While you may feel like you can or should be able to resolve these issues, navigating trauma on your own can be an isolating, counterproductive, and frustrating undertaking. That is precisely why the perspective of a trained therapist can pave the way for healing your trauma and providing clarity through counseling.

Wounds Left Unhealed Can Create A Domino Effect Of Re-Traumatization

Trauma takes many forms and affects a wide range of individuals. In fact, I estimate that almost half of the clients seen at my practice seek therapy services because of unresolved trauma from their past. Whether this post-traumatic stress is the result of a frightening accident, an act of violence, or an instance of emotional abuse and neglect, healing from such an experience takes time and the right kind of support.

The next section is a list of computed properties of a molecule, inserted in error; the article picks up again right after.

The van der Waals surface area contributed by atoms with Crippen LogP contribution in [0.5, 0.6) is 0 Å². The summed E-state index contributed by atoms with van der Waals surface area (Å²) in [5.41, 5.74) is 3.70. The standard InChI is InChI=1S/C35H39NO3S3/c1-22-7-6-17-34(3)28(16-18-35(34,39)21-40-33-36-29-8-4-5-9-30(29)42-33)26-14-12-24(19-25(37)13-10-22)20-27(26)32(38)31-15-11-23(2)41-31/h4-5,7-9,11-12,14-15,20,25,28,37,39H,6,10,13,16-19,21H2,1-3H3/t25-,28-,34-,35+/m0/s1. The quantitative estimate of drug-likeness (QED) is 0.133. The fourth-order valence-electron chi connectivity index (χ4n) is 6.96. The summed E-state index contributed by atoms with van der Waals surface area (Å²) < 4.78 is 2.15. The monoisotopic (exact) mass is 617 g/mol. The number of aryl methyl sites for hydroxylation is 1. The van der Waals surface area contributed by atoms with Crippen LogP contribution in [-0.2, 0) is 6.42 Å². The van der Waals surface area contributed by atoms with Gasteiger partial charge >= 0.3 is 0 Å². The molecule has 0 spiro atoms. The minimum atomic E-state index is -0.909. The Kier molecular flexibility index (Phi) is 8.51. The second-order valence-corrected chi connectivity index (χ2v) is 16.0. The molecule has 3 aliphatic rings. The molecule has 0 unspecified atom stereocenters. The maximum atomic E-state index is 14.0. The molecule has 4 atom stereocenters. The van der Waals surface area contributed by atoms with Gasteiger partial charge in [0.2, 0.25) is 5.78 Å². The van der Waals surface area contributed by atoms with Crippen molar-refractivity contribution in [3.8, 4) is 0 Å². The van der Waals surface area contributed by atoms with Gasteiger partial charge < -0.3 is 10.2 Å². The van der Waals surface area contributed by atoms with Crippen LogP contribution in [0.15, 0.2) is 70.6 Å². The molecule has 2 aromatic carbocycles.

Moreover, individual trauma can be complicated by external factors. For instance, throughout the #MeToo movement, survivors of sexual assault, harassment, or violence may have been triggered by graphic descriptions seen on the news or social media—increasing the potential for flashbacks and emotional distress. Similarly, current events like global health emergencies, environmental disasters, and an increasingly charged political discourse may cause those of us who have been traumatized in the past to become hypervigilant and constantly worried about how to cope or what might come next.

In addition, cultural factors play into how we conceptualize trauma. What may be considered abusive or neglectful in other cultures might not translate as abusive and neglectful in ours and vice versa. And this creates discrepancies in how we characterize trauma for those of us who are immigrants or adapting to a new culture.